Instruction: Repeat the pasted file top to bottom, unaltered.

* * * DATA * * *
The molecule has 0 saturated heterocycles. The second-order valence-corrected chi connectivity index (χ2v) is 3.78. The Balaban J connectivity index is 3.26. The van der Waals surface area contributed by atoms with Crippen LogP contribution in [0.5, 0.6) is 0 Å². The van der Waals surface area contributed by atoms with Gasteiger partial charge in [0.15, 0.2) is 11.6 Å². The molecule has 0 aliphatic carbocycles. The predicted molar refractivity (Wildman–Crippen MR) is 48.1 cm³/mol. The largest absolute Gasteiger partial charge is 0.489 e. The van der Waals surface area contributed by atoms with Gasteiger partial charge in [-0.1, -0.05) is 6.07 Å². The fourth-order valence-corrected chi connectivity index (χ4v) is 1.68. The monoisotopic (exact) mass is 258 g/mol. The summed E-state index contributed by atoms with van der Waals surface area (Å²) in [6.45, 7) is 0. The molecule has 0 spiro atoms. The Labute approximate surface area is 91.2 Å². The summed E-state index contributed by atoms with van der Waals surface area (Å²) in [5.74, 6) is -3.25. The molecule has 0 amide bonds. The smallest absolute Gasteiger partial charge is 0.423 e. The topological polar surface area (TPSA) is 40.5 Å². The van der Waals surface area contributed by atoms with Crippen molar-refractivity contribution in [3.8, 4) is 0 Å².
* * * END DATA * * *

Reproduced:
The molecule has 0 saturated heterocycles. The second-order valence-corrected chi connectivity index (χ2v) is 3.78. The Balaban J connectivity index is 3.26. The van der Waals surface area contributed by atoms with Crippen LogP contribution in [0.5, 0.6) is 0 Å². The van der Waals surface area contributed by atoms with Gasteiger partial charge in [0.15, 0.2) is 11.6 Å². The molecule has 0 aliphatic carbocycles. The predicted molar refractivity (Wildman–Crippen MR) is 48.1 cm³/mol. The largest absolute Gasteiger partial charge is 0.489 e. The van der Waals surface area contributed by atoms with Gasteiger partial charge in [-0.1, -0.05) is 6.07 Å². The fourth-order valence-corrected chi connectivity index (χ4v) is 1.68. The monoisotopic (exact) mass is 258 g/mol. The summed E-state index contributed by atoms with van der Waals surface area (Å²) in [6.45, 7) is 0. The molecule has 0 spiro atoms. The Labute approximate surface area is 91.2 Å². The summed E-state index contributed by atoms with van der Waals surface area (Å²) in [5.74, 6) is -3.25. The molecule has 0 amide bonds. The smallest absolute Gasteiger partial charge is 0.423 e. The topological polar surface area (TPSA) is 40.5 Å². The van der Waals surface area contributed by atoms with Crippen molar-refractivity contribution in [3.8, 4) is 0 Å².